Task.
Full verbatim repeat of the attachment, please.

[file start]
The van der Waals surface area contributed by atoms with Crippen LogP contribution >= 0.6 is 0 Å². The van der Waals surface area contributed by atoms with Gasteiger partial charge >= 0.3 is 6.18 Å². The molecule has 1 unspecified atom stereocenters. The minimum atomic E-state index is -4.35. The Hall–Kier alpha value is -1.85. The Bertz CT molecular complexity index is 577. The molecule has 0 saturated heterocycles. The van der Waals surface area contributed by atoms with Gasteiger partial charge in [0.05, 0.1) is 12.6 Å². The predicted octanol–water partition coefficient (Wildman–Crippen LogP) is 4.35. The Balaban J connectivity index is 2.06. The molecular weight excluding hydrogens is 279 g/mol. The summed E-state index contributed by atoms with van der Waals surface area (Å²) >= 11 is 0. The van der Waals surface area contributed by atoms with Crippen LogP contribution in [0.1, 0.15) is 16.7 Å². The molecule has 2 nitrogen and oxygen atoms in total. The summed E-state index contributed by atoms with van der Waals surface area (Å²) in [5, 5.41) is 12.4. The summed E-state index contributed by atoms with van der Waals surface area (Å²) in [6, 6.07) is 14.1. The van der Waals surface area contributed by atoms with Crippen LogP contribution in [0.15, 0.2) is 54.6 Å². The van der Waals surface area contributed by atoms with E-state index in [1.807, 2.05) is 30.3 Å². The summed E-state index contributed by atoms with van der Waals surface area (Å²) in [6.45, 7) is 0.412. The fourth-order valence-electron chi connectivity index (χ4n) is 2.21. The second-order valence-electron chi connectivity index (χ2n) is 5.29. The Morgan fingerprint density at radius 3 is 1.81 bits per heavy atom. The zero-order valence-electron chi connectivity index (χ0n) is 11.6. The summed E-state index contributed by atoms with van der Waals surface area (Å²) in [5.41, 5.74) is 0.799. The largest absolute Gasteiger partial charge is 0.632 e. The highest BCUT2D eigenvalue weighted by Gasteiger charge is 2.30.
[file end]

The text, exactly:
The van der Waals surface area contributed by atoms with Crippen LogP contribution >= 0.6 is 0 Å². The van der Waals surface area contributed by atoms with Gasteiger partial charge >= 0.3 is 6.18 Å². The molecule has 1 unspecified atom stereocenters. The minimum atomic E-state index is -4.35. The Hall–Kier alpha value is -1.85. The Bertz CT molecular complexity index is 577. The molecule has 0 saturated heterocycles. The van der Waals surface area contributed by atoms with Gasteiger partial charge in [0.05, 0.1) is 12.6 Å². The predicted octanol–water partition coefficient (Wildman–Crippen LogP) is 4.35. The Balaban J connectivity index is 2.06. The molecular weight excluding hydrogens is 279 g/mol. The summed E-state index contributed by atoms with van der Waals surface area (Å²) >= 11 is 0. The van der Waals surface area contributed by atoms with Crippen LogP contribution in [0.1, 0.15) is 16.7 Å². The molecule has 2 nitrogen and oxygen atoms in total. The summed E-state index contributed by atoms with van der Waals surface area (Å²) in [5, 5.41) is 12.4. The summed E-state index contributed by atoms with van der Waals surface area (Å²) in [6, 6.07) is 14.1. The van der Waals surface area contributed by atoms with Crippen LogP contribution in [0.15, 0.2) is 54.6 Å². The van der Waals surface area contributed by atoms with E-state index in [1.807, 2.05) is 30.3 Å². The summed E-state index contributed by atoms with van der Waals surface area (Å²) in [6.45, 7) is 0.412. The fourth-order valence-electron chi connectivity index (χ4n) is 2.21. The second-order valence-electron chi connectivity index (χ2n) is 5.29. The Morgan fingerprint density at radius 3 is 1.81 bits per heavy atom. The zero-order valence-electron chi connectivity index (χ0n) is 11.6. The summed E-state index contributed by atoms with van der Waals surface area (Å²) in [5.41, 5.74) is 0.799. The largest absolute Gasteiger partial charge is 0.632 e. The highest BCUT2D eigenvalue weighted by Gasteiger charge is 2.30.